For us as historians the question is whether we as professionals bear any responsibility for bringing on such a state of affairs, and, as a corollary, whether we are obligated to do anything about it. Facing up to such questions involves a venture into a kind of no man’s land, liberally strewn with booby traps and dead bodies. I take some comfort, however, in recalling that at least one other historian once found himself in a similar predicament. Carl Becker wrote to a friend in the summer of 1931: “Now I will have to get to work again: . . . the completion of the blasted presidential address. I had it 2/3 finished in June, and then it stuck. I don’t know how to end it.”14 But in the end, end it he did; and so must his successors, even if less triumphantly.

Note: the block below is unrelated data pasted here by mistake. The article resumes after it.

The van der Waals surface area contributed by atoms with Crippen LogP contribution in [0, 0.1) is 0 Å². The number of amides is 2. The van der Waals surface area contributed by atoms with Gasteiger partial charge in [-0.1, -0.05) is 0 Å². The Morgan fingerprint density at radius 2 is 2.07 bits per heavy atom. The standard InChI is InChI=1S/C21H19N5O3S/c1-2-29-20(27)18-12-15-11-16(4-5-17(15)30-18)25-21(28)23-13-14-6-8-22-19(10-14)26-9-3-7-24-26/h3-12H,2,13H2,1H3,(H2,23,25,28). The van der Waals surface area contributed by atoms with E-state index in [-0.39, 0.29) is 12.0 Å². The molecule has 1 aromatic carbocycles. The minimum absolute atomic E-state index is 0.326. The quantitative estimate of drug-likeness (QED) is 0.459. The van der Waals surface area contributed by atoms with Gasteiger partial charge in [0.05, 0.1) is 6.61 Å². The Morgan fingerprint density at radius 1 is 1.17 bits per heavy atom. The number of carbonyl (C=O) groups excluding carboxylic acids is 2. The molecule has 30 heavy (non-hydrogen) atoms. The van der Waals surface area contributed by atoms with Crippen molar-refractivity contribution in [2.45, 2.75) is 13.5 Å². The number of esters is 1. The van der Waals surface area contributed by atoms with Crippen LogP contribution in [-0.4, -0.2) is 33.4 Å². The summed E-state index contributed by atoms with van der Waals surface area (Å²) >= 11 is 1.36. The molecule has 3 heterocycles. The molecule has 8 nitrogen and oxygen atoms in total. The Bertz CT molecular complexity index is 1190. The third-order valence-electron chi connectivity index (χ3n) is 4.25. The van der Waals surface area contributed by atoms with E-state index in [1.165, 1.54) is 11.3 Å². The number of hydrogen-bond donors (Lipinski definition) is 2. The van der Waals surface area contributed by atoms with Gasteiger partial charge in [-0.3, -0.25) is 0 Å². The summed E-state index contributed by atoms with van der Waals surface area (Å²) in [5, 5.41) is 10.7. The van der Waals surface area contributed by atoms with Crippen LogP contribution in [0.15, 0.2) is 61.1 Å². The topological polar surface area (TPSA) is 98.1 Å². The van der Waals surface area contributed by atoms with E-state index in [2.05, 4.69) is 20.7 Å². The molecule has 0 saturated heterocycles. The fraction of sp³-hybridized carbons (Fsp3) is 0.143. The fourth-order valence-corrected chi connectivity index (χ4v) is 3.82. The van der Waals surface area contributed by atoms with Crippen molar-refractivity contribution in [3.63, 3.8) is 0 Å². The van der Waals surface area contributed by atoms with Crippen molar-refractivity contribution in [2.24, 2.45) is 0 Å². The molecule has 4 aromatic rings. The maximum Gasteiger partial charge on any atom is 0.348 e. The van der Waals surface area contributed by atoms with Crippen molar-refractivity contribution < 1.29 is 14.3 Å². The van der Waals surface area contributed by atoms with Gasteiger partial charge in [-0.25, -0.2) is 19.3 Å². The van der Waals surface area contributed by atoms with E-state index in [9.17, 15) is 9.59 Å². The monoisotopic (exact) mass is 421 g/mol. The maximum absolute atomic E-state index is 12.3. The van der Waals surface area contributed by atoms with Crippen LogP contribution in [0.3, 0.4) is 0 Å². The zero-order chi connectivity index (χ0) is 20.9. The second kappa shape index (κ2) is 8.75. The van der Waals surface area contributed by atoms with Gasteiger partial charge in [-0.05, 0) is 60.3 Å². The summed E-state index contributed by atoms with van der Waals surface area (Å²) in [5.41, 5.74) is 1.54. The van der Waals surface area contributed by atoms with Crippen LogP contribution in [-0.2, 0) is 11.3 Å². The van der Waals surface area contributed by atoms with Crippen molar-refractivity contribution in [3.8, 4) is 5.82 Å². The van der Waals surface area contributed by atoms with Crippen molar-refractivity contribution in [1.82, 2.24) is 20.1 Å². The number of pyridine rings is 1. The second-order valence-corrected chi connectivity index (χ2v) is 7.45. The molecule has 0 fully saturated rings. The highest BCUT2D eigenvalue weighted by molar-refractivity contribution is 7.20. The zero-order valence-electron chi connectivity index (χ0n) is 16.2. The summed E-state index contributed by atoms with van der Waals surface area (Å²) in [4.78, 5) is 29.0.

Surely few of us here, and few of our critics either, would hold the historians solely or principally to blame for the moral transgressions of certain public officials, or for the more pervasive ethical confusion that seems to suffuse our age. The fact that some unscrupulous men have made their way into high places and have misused their power is of course not new; nor does it necessarily mean that we historians helped put them there, or that we could somehow have prevented their misdeeds. We might therefore choose to disclaim all responsibility, charging the fault to those in our society who profess to be its moral guides, or to the obtuseness of our former students who failed to penetrate the message hidden somewhere in our unbiased teaching. But that—as a fellow Californian liked to say—would be the easy way. Whether we enjoy it or not, we must ask ourselves whether we bear a more diffused kind of responsibility. Some critics assert that we historians, by insisting over the years that moral standards are relative across cultures and over time, have seriously undermined our own capacities—and a fortiori those of our students—to make moral judgments of any kind. In eschewing the horrors of moral rhetoric, they say, we have drifted into a moral vacuum; to avoid the charge of moral self-righteousness, we have preferred simply to abdicate. True, we have clothed our conduct in attractive garb: we speak of detachment, open-mindedness, tolerance, understanding. But beneath these euphemisms, the critics say, abdication is the essential reality. Twenty years ago our regretted colleague Raymond Sontag was already warning us about this trend: “We historians,” he wrote, “have worked so hard to eliminate passion and fanaticism from our thinking, that we have forgotten how to describe a way of life dominated by passion and fanaticism, and actions which are evil.”15 And C. V. Wedgwood added a further admonition: “History dispassionately recorded,” she declared, “nearly always sounds harsh and cynical. History is not a moral tale, and the effect of telling it without comment is, inevitably, to underline its worst features: the defeat of the weak by the strong, the degeneration of ideals, the corruption of institutions, the triumph of intelligent self-interest.”16 History thus presented, she warned, was likely to produce a mood of cynicism among those exposed to it. a mood that might well suggest that political leaders can only be either competent scoundrels or honest boobs. It might even suggest that Leo Durocher’s law about nice guys finishing last has some kind of universal and timeless validity.